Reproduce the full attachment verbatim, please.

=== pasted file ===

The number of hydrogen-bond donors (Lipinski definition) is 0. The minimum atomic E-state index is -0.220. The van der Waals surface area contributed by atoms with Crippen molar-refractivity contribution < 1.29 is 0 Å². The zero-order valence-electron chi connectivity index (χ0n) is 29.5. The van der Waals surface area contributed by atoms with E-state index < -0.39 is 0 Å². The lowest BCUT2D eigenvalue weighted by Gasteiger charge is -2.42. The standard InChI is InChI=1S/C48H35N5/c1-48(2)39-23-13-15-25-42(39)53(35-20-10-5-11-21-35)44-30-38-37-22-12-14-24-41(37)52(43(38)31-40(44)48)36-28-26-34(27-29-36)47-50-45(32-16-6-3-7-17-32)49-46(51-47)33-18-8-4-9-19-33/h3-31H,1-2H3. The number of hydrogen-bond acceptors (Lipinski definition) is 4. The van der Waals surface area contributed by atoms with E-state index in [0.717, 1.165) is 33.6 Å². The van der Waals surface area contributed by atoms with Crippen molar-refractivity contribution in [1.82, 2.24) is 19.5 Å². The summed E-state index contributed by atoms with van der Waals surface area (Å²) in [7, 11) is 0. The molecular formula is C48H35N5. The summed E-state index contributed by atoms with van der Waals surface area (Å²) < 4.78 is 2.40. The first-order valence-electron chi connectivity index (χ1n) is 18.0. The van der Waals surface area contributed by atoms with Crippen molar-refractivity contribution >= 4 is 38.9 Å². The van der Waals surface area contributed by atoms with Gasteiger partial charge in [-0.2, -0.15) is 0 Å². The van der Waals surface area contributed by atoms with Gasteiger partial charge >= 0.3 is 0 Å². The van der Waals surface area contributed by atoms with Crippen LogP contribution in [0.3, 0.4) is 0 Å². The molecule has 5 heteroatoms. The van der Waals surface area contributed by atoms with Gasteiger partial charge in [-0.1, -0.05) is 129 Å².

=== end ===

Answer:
The number of hydrogen-bond donors (Lipinski definition) is 0. The minimum atomic E-state index is -0.220. The van der Waals surface area contributed by atoms with Crippen molar-refractivity contribution < 1.29 is 0 Å². The zero-order valence-electron chi connectivity index (χ0n) is 29.5. The van der Waals surface area contributed by atoms with E-state index < -0.39 is 0 Å². The lowest BCUT2D eigenvalue weighted by Gasteiger charge is -2.42. The standard InChI is InChI=1S/C48H35N5/c1-48(2)39-23-13-15-25-42(39)53(35-20-10-5-11-21-35)44-30-38-37-22-12-14-24-41(37)52(43(38)31-40(44)48)36-28-26-34(27-29-36)47-50-45(32-16-6-3-7-17-32)49-46(51-47)33-18-8-4-9-19-33/h3-31H,1-2H3. The number of hydrogen-bond acceptors (Lipinski definition) is 4. The van der Waals surface area contributed by atoms with E-state index in [0.717, 1.165) is 33.6 Å². The van der Waals surface area contributed by atoms with Crippen molar-refractivity contribution in [1.82, 2.24) is 19.5 Å². The summed E-state index contributed by atoms with van der Waals surface area (Å²) in [7, 11) is 0. The molecular formula is C48H35N5. The summed E-state index contributed by atoms with van der Waals surface area (Å²) < 4.78 is 2.40. The first-order valence-electron chi connectivity index (χ1n) is 18.0. The van der Waals surface area contributed by atoms with Crippen molar-refractivity contribution >= 4 is 38.9 Å². The van der Waals surface area contributed by atoms with Gasteiger partial charge in [-0.2, -0.15) is 0 Å². The van der Waals surface area contributed by atoms with Gasteiger partial charge >= 0.3 is 0 Å². The van der Waals surface area contributed by atoms with Crippen LogP contribution in [0.3, 0.4) is 0 Å². The molecule has 5 heteroatoms. The van der Waals surface area contributed by atoms with Gasteiger partial charge in [-0.1, -0.05) is 129 Å².